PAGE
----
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Reliability drives Linux use at BBC

Daniel Thomas
Reliability and the ability to change code, rather than cost, are driving the increased use of Linux at the BBC, according to Damion Yates, team leader of internet operations at BBC Technology.

Speaking ahead of his presentation at the Linux User and Developer Expo in London tomorrow, Yates told Computer Weekly that Linux is being used on several projects even though there is no overall BBC strategy to support open source technology.

"Every time that a project is considered, we review the best technology possible - Linux often wins, particularly on small-scale projects," he said. "The most mission-critical area we are using Linux for is the digital text service on Freeview [the red button services on interactive TV]."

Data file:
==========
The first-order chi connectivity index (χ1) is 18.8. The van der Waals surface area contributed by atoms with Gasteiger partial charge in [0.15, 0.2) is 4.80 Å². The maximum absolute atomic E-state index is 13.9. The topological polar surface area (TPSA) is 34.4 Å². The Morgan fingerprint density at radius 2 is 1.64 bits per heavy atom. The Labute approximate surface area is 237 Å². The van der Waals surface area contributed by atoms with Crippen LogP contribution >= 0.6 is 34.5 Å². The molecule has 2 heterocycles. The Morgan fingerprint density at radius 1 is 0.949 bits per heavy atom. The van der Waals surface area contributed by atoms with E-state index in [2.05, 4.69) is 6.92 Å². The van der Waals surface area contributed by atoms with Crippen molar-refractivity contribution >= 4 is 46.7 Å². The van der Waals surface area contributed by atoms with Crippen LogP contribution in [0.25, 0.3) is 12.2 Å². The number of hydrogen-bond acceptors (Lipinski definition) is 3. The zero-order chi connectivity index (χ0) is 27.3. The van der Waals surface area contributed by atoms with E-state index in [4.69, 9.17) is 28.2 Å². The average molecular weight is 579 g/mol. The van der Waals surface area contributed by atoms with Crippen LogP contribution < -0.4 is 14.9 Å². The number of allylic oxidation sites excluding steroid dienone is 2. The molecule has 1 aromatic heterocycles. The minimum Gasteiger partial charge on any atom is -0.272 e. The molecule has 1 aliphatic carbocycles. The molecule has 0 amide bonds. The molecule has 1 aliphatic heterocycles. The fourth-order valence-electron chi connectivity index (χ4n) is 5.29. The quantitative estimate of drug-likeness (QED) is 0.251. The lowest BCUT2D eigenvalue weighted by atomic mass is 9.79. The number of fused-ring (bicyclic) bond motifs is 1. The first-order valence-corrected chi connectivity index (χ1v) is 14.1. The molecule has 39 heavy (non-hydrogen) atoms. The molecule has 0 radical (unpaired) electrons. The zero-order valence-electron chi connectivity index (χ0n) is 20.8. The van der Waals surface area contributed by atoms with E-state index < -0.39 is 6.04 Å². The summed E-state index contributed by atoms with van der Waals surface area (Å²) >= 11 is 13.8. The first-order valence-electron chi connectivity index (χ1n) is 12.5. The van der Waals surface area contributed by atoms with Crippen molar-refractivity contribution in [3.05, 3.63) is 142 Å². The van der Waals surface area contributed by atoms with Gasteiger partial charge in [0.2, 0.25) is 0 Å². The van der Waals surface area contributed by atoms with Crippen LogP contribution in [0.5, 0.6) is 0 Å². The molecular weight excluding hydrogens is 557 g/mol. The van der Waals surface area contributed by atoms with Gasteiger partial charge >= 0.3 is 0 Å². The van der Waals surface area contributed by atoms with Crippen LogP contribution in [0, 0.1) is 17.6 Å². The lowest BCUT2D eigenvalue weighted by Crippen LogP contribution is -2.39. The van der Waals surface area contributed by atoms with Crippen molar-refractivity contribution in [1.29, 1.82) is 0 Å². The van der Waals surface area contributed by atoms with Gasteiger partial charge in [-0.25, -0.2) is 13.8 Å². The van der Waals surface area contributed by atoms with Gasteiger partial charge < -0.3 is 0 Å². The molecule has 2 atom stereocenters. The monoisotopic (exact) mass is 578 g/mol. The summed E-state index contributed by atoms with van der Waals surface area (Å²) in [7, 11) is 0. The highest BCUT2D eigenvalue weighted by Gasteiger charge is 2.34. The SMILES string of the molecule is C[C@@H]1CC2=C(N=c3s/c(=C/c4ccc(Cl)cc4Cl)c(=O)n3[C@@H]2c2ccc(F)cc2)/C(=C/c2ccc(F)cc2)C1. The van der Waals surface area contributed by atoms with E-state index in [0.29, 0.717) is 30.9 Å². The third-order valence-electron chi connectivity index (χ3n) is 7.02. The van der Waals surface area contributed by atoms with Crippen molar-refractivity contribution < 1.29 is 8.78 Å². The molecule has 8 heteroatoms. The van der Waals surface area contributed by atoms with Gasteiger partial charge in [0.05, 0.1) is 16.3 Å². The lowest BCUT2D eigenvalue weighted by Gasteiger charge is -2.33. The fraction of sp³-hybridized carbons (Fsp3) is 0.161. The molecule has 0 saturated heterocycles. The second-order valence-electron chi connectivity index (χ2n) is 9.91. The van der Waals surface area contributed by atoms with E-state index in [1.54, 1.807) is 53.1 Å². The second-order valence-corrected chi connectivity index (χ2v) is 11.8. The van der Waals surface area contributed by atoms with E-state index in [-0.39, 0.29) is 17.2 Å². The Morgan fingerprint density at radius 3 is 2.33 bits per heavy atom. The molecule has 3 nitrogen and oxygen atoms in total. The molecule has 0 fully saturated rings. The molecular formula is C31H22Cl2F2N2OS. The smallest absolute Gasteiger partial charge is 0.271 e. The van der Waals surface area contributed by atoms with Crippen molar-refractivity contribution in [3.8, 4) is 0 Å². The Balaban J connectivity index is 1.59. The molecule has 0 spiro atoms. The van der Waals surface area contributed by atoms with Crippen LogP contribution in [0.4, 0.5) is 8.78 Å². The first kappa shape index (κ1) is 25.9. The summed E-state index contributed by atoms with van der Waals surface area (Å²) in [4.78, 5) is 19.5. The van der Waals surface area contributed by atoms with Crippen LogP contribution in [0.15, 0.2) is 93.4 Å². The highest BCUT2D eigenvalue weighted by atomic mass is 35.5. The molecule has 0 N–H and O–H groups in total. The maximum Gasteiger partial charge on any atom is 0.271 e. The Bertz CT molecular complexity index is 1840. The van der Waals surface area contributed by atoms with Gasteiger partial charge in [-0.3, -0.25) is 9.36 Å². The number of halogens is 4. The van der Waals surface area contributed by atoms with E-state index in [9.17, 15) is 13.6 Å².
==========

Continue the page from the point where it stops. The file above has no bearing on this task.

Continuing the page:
Although Linux has lower licensing costs than alternatives such as Windows, the BBC is using it because of technological benefits, Yates said.

"The key benefits are the reliability - our servers that run on Linux have been highly available," he said. "Another benefit is that we can change the code to use it as we wish, it is not about cost. In fact, we do not mind paying for a licence if we are allowed to change the code."

Different departments within the BBC have had varying levels of success with the adoption of Linux, largely due to support issues, Yates said. "The internet division contains 15 to 20 Unix engineers, who can support any flavour, including Linux," he said.

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